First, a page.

Appeals court revives Palin libel suit against New York Times

As reported by Politico 

A federal appeals court has revived a libel suit former Republican vice presidential nominee Sarah Palin filed against The New York Times over an editorial linking Palin to the 2011 shooting rampage in Arizona that wounded then-Rep. Gabby Giffords and killed six others.

The 2nd Circuit Court of Appeals said a district court judge in Manhattan erred when he dismissed Palin’s lawsuit over the 2017 editorial prompted by a similar shooting attack in Virginia that badly injured Rep. Steve Scalise as he and other lawmakers practiced for a congressional baseball game.

In a unanimous ruling, the three-judge appeals panel said U.S. District Court Judge Jed Rakoff violated procedural rules when he dismissed Palin’s suit after an initial hearing that featured testimony from Times editorial page editor James Bennet.

Bennet testified he wrote the passage into the editorial and was unaware of numerous stories in the Times and other outlets that said no connection had been established between the Arizona shooting and the cross-hairs graphic released by a Palin political committee. Rakoff said that testimony established that Palin could not prove the “actual malice” required for a public figure to win a libel case.

Holding such a hearing with live testimony at the outset of a suit is unusual. The 2nd Circuit panel decided the approach violated Palin’s rights.

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“The hearing runs headlong into the federal rules,” wrote Judge John Walker, joined by Judges Denny Chin and John Keenan.

Walker called Rakoff “able and experienced” but said he ran afoul of the federal civil court process by accepting Bennet’s testimony as credible before Palin’s attorneys had the ability to take depositions and demand evidence from the Times.

“It is clear to us that the district court viewed the hearing as a way to more expeditiously decide whether Palin had a viable way to establish actual malice. But, despite the flexibility that is accorded district courts to streamline proceedings and manage their calendars, district courts are not free to bypass rules of procedure that are carefully calibrated to ensure fair process to both sides,” Walker added.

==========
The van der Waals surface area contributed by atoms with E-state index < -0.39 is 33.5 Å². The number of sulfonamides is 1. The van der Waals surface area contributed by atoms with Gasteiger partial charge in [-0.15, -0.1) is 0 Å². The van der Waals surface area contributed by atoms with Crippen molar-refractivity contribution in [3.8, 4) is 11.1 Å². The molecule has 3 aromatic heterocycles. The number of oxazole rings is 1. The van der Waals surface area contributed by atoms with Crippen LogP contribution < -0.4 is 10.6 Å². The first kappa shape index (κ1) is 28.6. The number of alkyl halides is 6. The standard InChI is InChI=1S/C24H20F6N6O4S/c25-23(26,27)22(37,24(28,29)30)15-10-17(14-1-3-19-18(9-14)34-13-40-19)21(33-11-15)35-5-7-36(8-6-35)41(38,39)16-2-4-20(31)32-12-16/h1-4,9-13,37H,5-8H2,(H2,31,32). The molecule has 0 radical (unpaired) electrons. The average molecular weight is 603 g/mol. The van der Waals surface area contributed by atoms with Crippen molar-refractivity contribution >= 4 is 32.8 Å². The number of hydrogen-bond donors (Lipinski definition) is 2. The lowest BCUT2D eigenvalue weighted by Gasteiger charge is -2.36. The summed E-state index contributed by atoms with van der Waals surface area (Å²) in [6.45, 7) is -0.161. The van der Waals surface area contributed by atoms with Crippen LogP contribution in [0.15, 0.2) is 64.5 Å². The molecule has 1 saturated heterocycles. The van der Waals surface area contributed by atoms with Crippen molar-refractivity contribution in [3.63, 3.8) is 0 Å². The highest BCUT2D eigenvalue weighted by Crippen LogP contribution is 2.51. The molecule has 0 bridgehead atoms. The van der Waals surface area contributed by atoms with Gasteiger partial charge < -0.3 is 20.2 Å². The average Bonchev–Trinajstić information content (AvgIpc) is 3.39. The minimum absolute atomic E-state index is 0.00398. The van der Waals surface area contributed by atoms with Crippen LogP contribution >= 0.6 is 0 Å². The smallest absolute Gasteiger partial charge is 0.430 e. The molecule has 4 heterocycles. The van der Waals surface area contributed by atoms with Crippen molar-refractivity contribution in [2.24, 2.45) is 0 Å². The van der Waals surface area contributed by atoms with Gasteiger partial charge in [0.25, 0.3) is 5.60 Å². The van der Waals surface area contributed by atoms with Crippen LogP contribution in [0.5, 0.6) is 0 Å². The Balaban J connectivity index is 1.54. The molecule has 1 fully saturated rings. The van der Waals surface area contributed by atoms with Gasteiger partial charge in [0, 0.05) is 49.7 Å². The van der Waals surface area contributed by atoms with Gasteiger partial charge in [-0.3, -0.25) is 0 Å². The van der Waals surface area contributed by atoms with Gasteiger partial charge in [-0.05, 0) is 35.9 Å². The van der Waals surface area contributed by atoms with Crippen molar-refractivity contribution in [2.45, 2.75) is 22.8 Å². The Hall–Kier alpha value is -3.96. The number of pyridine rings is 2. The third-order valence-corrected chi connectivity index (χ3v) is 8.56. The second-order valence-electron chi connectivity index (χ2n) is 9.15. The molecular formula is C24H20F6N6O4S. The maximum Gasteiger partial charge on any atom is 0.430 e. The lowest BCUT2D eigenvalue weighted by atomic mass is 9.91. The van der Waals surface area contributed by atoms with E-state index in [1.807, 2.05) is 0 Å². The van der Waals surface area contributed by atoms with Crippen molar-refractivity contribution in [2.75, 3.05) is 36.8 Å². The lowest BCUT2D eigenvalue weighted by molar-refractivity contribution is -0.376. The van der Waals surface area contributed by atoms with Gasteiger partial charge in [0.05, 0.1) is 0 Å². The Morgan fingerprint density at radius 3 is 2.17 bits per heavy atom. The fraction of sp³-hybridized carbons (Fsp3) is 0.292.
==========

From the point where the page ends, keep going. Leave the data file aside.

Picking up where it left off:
Rakoff’s ruling seemed to be an act of judicial pushback against recent Supreme Court rulings that required judges to scrutinize suits more carefully for plausibility. Critics say those decisions prematurely shut down cases where plaintiffs might be able to prove their cases.

Walker said Palin’s suit met that standard of plausibility because the Times’ liability for the editorial, which was later corrected, turned on Bennet’s state of mind and the credibility of his testimony. The appeals judge noted that when Bennet was editor in chief at The Atlantic prior to taking the Times editorial page post, the magazine published numerous stories making clear that there was no known connection between the Palin PAC’s graphic and the shooting spree in Tucson carried out by Jared Loughner.

“By crediting Bennet’s testimony, the district court rejected a permissible inference from the articles: that one who had risen to editor‐in‐chief at The Atlantic knew their content and thus that there was no connection between Palin and the Loughner shooting,” Walker wrote.

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